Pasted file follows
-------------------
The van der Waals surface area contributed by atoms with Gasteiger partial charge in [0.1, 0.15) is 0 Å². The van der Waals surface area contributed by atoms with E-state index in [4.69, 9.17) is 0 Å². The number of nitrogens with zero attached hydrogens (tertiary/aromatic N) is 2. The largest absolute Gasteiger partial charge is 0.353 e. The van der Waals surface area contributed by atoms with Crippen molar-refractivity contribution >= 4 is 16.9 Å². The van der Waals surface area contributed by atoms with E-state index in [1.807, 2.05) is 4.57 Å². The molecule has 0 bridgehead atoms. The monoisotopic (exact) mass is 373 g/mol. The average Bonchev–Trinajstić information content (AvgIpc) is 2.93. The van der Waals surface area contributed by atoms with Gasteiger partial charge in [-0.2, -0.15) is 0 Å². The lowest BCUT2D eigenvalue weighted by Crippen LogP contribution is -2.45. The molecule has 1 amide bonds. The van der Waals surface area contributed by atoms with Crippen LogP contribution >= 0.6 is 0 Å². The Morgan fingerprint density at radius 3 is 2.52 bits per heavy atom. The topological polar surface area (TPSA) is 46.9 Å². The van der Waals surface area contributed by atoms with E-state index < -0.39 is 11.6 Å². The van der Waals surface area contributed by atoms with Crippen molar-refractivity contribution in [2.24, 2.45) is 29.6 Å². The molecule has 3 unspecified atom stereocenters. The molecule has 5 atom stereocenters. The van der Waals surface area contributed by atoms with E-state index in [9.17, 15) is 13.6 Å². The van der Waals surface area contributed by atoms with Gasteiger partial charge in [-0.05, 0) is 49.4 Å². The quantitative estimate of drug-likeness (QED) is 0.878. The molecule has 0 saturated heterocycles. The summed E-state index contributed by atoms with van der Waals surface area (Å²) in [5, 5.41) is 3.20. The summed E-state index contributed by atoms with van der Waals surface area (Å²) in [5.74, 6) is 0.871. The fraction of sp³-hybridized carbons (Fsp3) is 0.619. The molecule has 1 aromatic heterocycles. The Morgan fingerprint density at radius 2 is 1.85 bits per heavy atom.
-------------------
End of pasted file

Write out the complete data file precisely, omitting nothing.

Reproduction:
The van der Waals surface area contributed by atoms with Gasteiger partial charge in [0.1, 0.15) is 0 Å². The van der Waals surface area contributed by atoms with E-state index in [4.69, 9.17) is 0 Å². The number of nitrogens with zero attached hydrogens (tertiary/aromatic N) is 2. The largest absolute Gasteiger partial charge is 0.353 e. The van der Waals surface area contributed by atoms with Crippen molar-refractivity contribution >= 4 is 16.9 Å². The van der Waals surface area contributed by atoms with E-state index in [1.807, 2.05) is 4.57 Å². The molecule has 0 bridgehead atoms. The monoisotopic (exact) mass is 373 g/mol. The average Bonchev–Trinajstić information content (AvgIpc) is 2.93. The van der Waals surface area contributed by atoms with Gasteiger partial charge in [-0.2, -0.15) is 0 Å². The lowest BCUT2D eigenvalue weighted by Crippen LogP contribution is -2.45. The molecule has 1 amide bonds. The van der Waals surface area contributed by atoms with Crippen LogP contribution >= 0.6 is 0 Å². The Morgan fingerprint density at radius 3 is 2.52 bits per heavy atom. The topological polar surface area (TPSA) is 46.9 Å². The van der Waals surface area contributed by atoms with E-state index < -0.39 is 11.6 Å². The van der Waals surface area contributed by atoms with Crippen molar-refractivity contribution in [2.24, 2.45) is 29.6 Å². The molecule has 3 unspecified atom stereocenters. The molecule has 5 atom stereocenters. The van der Waals surface area contributed by atoms with E-state index in [9.17, 15) is 13.6 Å². The van der Waals surface area contributed by atoms with Gasteiger partial charge in [-0.05, 0) is 49.4 Å². The quantitative estimate of drug-likeness (QED) is 0.878. The molecule has 0 saturated heterocycles. The summed E-state index contributed by atoms with van der Waals surface area (Å²) in [5, 5.41) is 3.20. The summed E-state index contributed by atoms with van der Waals surface area (Å²) in [5.74, 6) is 0.871. The fraction of sp³-hybridized carbons (Fsp3) is 0.619. The molecule has 1 aromatic heterocycles. The Morgan fingerprint density at radius 2 is 1.85 bits per heavy atom.